Italian amari – or “bitters” – are traditionally an afterthought: the herbal, bittersweet full stop on a lavish meal. But a new generation of bars and bartenders is now rediscovering these dusky digestifs, serving them up at all hours in drinks both mixed and neat. Like many alcoholic drinks, their roots are medicinal – but amari can range hugely in style from minty and fresh, to spicy, to smoky and caramelised. Each blend of spirit, sugar and spices, peels and plants is unique; esoteric and often hard to find, they’re catnip to drinks geeks.

The backbar at Amaro, west London
The backbar at Amaro, west London
Maialino (vicino), New York
Maialino (vicino), New York © Giada Paoloni

“I’ve definitely noticed an increase in both knowledge and interest,” says Cory Holt, beverage director at Danny Meyer’s trattoria Maialino (vicino) in NYC, which lists more than 35 amari going back to the 1970s. His latest crush is Bernard Rabarbaro, a rhubarb root amaro from a tiny producer in Piedmont: “It has all the punch and aromatic smoke you’d expect from this style but it’s much more nuanced and gentle on the palate.” He recommends it neat, “in a small, chilled glass”.

Two amaro cocktails to try

Paper Plane by Sam Ross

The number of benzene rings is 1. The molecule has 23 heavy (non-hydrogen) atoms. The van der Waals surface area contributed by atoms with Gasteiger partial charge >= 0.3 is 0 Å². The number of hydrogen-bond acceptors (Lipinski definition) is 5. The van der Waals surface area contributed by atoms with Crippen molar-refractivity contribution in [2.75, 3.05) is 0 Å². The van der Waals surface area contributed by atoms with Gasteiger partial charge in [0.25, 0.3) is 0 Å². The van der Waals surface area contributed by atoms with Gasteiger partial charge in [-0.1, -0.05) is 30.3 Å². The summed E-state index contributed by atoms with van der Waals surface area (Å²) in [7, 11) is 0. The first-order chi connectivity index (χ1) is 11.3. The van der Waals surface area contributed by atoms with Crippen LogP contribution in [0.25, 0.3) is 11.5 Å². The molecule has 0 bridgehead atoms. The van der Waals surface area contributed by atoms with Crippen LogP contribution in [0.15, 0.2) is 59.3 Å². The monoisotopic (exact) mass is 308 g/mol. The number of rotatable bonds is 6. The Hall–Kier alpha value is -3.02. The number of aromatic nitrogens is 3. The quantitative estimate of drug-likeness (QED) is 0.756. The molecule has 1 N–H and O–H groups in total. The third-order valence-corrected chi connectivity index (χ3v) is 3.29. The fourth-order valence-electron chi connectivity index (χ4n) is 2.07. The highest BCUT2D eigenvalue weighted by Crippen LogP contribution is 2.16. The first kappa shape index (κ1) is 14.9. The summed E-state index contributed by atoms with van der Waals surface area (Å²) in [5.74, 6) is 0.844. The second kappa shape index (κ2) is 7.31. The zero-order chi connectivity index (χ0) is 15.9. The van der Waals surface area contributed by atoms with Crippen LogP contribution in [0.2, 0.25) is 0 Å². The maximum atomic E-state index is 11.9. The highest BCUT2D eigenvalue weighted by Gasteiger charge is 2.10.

Amaro Nonino rose to fame off the back of this modern classic, which was created by Sam Ross at The Violet Hour in Chicago.

20ml bourbon
20ml Amaro Nonino Quintessentia
20ml Aperol
20ml lemon juice

Pour the ingredients into a shaker and shake with ice. Strain into a cocktail glass and garnish with a twist of lemon

Black Manhattan by Elon Soddu

This aromatic twist on the Manhattan was created by Elon Soddu at Amaro Bar in Kensington

50ml bourbon or rye
20-25ml Averna or Amaro Lucano
2 dashes Angostura Bitters

Pour the ingredients into a shaker with ice and stir. Strain into a cocktail glass and garnish with orange

The tiny Caffè Rubik in Bologna (home of Amaro Montenegro) is more pavement than it is café – but this amaroteca houses more than 150 amari. Sitting kerbside at a small metal table, I sip two amari on ice: Genzianotto Amaro, an earthy “modernist” amaro with black chocolate bitterness; and Amaro Maffei, a grass-green amaro made by a family in Puglia from wild fennel.

Amari are artisan by nature – many can be hard to find outside Italy. But at Amaro in High Street Kensington, Sardinian head bartender Elon Soddu always has a few new discoveries from home on the go: the monastic-looking Amaro Dell’Erborista from the Marche region, a nutty, chocolatey, unfiltered amaro for sipping with coffee; and Amaro Formidabile, a handsome new-wave amaro from Rome that’s glossy chestnut in colour with spicy-sweet notes of fiery cinnamon balls and aniseed: “great as a substitute for absinthe in a Sazerac”.

A Manhattan at Amaro,
A Manhattan at Amaro

Soddu also stocks classics such as Averna; the artichoke amaro Cynar; and Braulio Amaro Alpino, an alpine amaro from Lombardia that combines comforting notes of sweetened coffee with cooling blasts of pine and eucalyptus. (At Porchlight in NYC they serve this amaro as a boilermaker with a bottle of Barrier Money IPA.) Cocchi’s excellent Dopo Teatro is a bit more unusual: it’s a hybrid of amaro and rosso vermouth. Based on the post-show nightcap historically popular in Turin, it’s amaro in a mellow mood: try it in place of vermouth in a Negroni or a Manhattan, or just with ice and an orange twist.  


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